River bends reveal past quakes
The Mississippi River may be mighty, but it’s no match for earthquakes. Over time, large quakes are capable of altering the river’s course. Now, that connection between river courses and earthquake activity is allowing seismologists to look at past earthquakes along a Midwestern fault zone with new perspective, and could enable them to more accurately assess future earthquake risk in the region.
This infrared satellite image shows the Mississippi River near New Madrid, Mo., where it intersects the Reelfoot Fault. Thinner, curved lines adjacent to the modern river are remnants of the river’s past channel courses, and can reveal past earthquakes. Image is courtesy of NASA.
The New Madrid seismic zone, named for New Madrid, Mo., is a major interior continental seismic zone located within the central Mississippi Valley. In late 1811 and early 1812, it produced a cluster of at least three earthquakes with magnitudes of 7 or greater, one of which was the most powerful ever recorded in the contiguous United States. The quakes were felt as far away as Quebec and straightened the course of the Mississippi River upstream from the Reelfoot Fault, one of the major faults in the New Madrid zone.
Past studies indicated that, in addition to the 1811 to 1812 temblors, large earthquakes likely occurred in the New Madrid zone around A.D. 900 and 1450. Now, John Holbrook, a sedimentologist at the University of Texas in Arlington, and colleagues say they have found evidence for at least two additional large earthquake events, one between 1300 B.C. and 800 B.C., and another between 2240 B.C. and 1600 B.C.
As described in the July 7 Tectonophysics, the three quake episodes between A.D. 900 and 1812 may represent a “millennial-scale cluster” — over an approximate 1,000-year period — while the two earlier events may bracket another such cluster. Between the two clusters is a longer period, at least 1,700 years, of quiescence. The finding suggests that the New Madrid zone may “kick real hard for a period of time” and then “shut off” for a longer period, Holbrook says.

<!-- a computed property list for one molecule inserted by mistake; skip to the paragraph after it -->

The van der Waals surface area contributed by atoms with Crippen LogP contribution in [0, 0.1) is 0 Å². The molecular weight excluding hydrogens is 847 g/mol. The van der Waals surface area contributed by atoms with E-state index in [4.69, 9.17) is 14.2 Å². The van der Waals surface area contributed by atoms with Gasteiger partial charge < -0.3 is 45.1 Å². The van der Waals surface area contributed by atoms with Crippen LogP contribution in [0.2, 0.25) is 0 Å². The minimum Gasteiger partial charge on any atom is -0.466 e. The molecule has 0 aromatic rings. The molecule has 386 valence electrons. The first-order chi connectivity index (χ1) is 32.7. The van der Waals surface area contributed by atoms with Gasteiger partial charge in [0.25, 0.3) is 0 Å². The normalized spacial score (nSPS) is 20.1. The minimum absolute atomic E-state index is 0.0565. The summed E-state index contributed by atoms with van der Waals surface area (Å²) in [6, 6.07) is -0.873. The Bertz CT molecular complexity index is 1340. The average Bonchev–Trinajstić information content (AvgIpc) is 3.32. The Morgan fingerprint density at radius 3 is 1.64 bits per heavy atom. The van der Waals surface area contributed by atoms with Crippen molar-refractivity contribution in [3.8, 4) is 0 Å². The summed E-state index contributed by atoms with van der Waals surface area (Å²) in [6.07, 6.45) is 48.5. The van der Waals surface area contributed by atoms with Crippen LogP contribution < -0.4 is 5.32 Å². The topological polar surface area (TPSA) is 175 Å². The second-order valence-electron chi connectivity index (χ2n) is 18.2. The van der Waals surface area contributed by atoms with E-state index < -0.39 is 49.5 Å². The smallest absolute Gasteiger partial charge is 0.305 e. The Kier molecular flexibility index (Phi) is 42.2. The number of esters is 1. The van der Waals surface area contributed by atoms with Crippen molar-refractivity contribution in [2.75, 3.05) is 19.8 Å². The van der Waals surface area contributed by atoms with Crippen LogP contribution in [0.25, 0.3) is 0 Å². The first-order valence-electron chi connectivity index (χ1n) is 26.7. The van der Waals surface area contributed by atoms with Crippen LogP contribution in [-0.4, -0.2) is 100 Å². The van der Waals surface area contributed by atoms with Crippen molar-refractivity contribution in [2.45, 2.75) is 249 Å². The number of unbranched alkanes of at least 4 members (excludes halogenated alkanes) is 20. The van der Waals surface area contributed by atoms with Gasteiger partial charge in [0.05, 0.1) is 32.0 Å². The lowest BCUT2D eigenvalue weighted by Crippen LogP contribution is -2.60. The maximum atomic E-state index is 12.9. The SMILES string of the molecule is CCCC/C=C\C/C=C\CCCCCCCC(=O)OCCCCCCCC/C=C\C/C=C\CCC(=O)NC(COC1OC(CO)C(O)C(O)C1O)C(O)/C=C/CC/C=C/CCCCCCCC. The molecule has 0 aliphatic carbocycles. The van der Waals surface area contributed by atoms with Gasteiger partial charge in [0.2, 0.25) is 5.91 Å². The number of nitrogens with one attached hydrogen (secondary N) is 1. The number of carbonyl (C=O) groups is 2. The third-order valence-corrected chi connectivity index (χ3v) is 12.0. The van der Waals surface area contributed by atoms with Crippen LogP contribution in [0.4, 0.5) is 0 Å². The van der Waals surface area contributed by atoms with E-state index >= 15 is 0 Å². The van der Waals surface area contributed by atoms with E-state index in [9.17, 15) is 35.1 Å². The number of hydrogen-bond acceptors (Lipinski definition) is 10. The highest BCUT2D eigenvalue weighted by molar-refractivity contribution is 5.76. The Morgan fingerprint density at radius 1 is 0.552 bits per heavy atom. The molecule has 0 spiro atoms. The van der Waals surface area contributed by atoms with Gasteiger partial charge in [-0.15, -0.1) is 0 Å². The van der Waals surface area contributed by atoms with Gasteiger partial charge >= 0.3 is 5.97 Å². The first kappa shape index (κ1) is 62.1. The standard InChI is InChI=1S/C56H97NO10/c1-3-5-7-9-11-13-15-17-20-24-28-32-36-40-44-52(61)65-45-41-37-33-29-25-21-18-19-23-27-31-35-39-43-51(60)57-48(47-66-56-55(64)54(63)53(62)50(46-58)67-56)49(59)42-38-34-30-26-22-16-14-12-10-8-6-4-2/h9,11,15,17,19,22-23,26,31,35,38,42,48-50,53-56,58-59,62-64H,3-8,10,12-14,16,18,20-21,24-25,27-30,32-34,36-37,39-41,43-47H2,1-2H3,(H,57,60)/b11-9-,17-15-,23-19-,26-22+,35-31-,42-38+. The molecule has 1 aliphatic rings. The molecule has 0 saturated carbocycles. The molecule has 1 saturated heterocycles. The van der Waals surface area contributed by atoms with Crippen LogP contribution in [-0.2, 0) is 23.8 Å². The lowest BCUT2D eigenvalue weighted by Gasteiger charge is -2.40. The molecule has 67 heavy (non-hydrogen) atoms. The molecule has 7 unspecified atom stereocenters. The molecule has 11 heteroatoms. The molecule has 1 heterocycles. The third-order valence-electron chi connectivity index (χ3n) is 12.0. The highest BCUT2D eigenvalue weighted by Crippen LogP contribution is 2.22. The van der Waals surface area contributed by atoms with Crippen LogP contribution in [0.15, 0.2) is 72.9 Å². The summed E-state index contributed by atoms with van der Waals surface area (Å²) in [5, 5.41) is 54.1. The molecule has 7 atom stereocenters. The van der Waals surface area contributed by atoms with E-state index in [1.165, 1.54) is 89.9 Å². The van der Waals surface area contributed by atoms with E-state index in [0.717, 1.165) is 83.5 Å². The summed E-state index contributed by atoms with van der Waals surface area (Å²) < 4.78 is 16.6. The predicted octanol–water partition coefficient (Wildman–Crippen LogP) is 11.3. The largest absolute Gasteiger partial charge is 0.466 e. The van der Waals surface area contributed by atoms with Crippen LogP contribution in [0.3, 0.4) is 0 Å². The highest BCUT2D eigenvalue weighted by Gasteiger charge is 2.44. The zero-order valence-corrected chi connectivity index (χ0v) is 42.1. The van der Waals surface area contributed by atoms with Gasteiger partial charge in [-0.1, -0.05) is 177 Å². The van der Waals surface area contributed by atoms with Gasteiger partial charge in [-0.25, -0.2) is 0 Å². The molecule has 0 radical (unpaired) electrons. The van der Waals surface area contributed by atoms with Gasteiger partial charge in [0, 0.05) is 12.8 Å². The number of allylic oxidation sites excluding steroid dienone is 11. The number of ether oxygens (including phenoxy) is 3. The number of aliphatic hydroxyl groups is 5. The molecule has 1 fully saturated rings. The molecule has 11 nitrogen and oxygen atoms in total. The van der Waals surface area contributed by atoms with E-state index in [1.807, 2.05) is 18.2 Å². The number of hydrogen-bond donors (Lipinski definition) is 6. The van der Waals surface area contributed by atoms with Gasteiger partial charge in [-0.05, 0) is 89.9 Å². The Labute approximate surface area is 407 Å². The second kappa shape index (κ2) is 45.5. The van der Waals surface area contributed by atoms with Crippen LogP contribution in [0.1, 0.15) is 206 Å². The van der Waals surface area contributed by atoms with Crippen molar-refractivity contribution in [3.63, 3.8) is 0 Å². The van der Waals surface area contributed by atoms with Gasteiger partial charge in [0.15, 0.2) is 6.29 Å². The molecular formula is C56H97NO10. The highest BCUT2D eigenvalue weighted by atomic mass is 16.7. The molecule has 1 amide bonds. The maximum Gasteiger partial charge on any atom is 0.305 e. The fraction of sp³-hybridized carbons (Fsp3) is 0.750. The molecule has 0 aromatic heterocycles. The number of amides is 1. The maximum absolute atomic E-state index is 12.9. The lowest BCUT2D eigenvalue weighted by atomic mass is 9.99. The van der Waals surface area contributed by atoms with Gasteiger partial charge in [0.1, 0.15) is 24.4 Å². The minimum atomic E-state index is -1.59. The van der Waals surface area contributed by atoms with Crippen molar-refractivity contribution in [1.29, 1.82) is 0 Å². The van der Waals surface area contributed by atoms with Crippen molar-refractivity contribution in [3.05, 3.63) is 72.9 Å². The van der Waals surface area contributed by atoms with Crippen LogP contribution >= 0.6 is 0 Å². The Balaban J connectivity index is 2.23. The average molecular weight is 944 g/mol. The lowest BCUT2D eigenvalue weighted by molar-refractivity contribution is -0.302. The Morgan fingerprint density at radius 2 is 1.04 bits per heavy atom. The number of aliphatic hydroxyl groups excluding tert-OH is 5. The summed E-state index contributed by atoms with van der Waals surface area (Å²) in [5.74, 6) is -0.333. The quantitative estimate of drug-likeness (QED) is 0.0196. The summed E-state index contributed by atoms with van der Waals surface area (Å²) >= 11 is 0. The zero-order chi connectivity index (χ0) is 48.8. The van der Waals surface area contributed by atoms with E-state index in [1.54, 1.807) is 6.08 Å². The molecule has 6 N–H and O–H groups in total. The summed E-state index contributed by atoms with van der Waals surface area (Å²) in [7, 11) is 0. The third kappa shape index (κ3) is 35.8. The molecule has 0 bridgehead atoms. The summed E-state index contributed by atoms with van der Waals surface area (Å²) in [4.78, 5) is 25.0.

Holbrook and colleagues discovered the additional earthquake events using an unconventional approach: Knowing that the 1811 to 1812 quakes shifted the course of the Mississippi, the team decided to look for evidence of previous quakes by looking for evidence of previous changes in the river’s course. The team drilled sediment cores in the New Madrid area, analyzed them for evidence of earlier river channels, and dated them using radiocarbon and optically stimulated luminescence techniques.
The resulting data allowed the team to reconstruct an approximate chronology of the river’s past courses. According to Holbrook, the river has a natural tendency to meander. When a fault that crosses the river slips, however, presumably producing an earthquake, even minor uplift of the land lowers the slope of the river and straightens it upstream from the fault. If no additional slips occur, the river regains its meanders after about 1,000 years. Based on evidence of meandering that was interrupted by straightening upstream from the Reelfoot Fault around 2240 B.C. and again in A.D. 900, Holbrook’s team inferred the beginning of the two apparent millennial-scale earthquake clusters.
Martitia Tuttle, a paleoseismologist and director of M. Tuttle & Associates, a research and consulting company in Georgetown, Maine, says that Holbrook’s team’s approach “looks very promising” and that she is “eager to see the methodology tested elsewhere.” But because the river’s recovery from an episode of straightening is so gradual, she says, it may be difficult to see all slip events with this approach, so the chronology of events may be incomplete.
In their own studies of New Madrid zone “sand-blown deposits,” which result from liquefaction of subsurface sediments during strong ground shaking, Tuttle and her colleagues found evidence to suggest that other strong earthquakes may have occurred between 2350 B.C. and A.D. 900 — more than what is suggested by Holbrook’s team’s research. For both these reasons, Tuttle says, it may be “premature to conclude millennial-scale clustering” with currently available data.
Seth Stein, a seismologist at Northwestern University in Chicago, says the Holbrook team’s study is important in that it demonstrates that “we probably need to take a broader view than we have” and realize that New Madrid earthquakes appear to have been episodic in the past. Current hazard assessments based only more recent seismic activity may not reflect the true risk, he says. “We probably overestimate the seismic hazard in places where there has been recent activity, and underestimate seismic hazard in places where there hasn’t.”